Keep Calm And Carry On
Mark Seddon is the former United Nations Correspondent and New York Bureau Chief for Al-Jazeera English TV. He reported from eighteen countries during that time, including North Korea, China, Haiti, Syria, Libya, Yemen, Ethiopia and the Democratic Republic of Congo. He has interviewed, amongst others, Ban Ki-Moon, Lech Walesa, Tony Blair, Hans Blix, Michael Foot, Mia Farrow, and George Clooney. In a journalistic career spanning over twenty years, he has been Editor of Tribune and an elected member of the UK Labour Party's National Executive Committee. He has written for most British newspapers and many magazines, including The Guardian, The Independent, The Daily Mail, The Times, The Spectator, New Statesman, Private Eye, British Journalism Review and Country Life Magazine. For a number of years he was a Diarist at the London Evening Standard, and has also reported for, amongst others, the BBC and Sky TV. He lives in Buckingham, England.
We are but two days away from Friday 13th August, which for all of those who are superstitious about black cats or walking under ladders, threatens to be something of a problematic day. However, here in England, the Sun is shining, and from where I am sitting, hardly a breath of wind stirs the leaves and above the skies are bright blue without a cloud in sight. If it remains like this for Friday 13th, the old superstition that the 13th – especially a Friday, brings bad luck, might be dispelled.
But all too frequently, it is almost impossible to wake up turn the radio or television on, and not be assailed by some story of unremitting gloom and doom, whether it’s the 13th of the month or not. Spend any time actually thinking about these stories, and a creeping lethargy takes over. I attribute much of the renowned British pessimism not only to the way stories are reported, but those that are picked over incessantly for any further gloom to be extracted. The weather also has a lot to do with it. For much of the year, Western Europe, resides under a thick, all encompassing cover of grey cloud.
Take this morning. Not only do I read that a new super resistant bacteria from India has entered some British hospitals, but it is resistant to penicillin. Do I even bother to go out and risk injury, just in case I may just end up in a hospital, which risks becoming a mortuary?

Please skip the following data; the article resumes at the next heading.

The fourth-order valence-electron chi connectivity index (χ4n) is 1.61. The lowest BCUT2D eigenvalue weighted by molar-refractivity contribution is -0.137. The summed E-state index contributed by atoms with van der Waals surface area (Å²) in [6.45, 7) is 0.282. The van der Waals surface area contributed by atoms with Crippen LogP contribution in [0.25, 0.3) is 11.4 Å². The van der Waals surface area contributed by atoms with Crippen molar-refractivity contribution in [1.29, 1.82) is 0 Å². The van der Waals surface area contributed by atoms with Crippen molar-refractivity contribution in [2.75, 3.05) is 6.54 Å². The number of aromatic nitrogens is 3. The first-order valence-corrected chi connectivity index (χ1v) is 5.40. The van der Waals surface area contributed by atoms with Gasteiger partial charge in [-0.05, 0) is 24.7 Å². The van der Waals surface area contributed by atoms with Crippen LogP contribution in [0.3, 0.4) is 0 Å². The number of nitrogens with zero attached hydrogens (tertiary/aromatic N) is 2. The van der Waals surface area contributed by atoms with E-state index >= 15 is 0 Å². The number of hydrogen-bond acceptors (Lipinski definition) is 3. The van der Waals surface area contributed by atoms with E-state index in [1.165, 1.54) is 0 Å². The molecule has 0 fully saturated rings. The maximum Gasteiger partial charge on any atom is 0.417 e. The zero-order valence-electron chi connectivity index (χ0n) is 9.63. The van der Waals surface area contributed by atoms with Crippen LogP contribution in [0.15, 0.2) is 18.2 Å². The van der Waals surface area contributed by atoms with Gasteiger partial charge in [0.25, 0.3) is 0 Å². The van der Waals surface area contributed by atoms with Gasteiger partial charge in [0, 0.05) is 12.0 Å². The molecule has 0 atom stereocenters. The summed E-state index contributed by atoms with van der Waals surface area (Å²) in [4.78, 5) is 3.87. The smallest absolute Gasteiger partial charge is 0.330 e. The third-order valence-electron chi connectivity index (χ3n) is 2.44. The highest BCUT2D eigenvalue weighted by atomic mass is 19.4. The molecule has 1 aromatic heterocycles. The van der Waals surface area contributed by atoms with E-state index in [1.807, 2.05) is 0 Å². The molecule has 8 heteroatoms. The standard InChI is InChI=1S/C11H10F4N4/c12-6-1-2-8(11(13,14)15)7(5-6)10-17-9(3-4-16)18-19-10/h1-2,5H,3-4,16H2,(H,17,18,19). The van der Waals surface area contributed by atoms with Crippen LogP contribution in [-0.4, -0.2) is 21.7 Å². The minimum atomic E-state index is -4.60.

And then there is the unremitting economic gloom. Surprise, surprise, Britain is not far from entering a double dip recession, as Government expenditure cuts squeeze any prospect of growth out of the economy. House prices, predicted to rise barely a week ago, are now set to dip. Younger people are finding it more and more difficult to find jobs, and those who have them worry about losing them. The Department of Justice yesterday announced that a third of its employees faced redundancy.
I have above my desk a poster which summons up the war time spirit of this country, when for a while it stood alone against the might of Nazi Germany. It has a red background, with the English Crown, and reads “Keep Calm and Carry On”.
I think I will try to do just that.
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- To avoid basing action on external validation, you need to find your "authentic voice" and use it.
- Finding your voice requires asking the right questions of yourself.
- There are 3-5 questions that you would generally want to ask people you are talking to.
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Death: it happens to everyone (except, apparently, Keanu Reeves). But while the impoverished and lower-class people of the world die in the same ol' ways—cancer, heart disease, and so forth—the upper classes can choose hip and cool new ways to die. Now, there's an assisted-suicide pod so chic and so stylin' that peeps (young people still say peeps, right?) are calling it the "Tesla" of death... it's called... the Sarco!
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- Government health programs should encourage testing of cocaine for purity.
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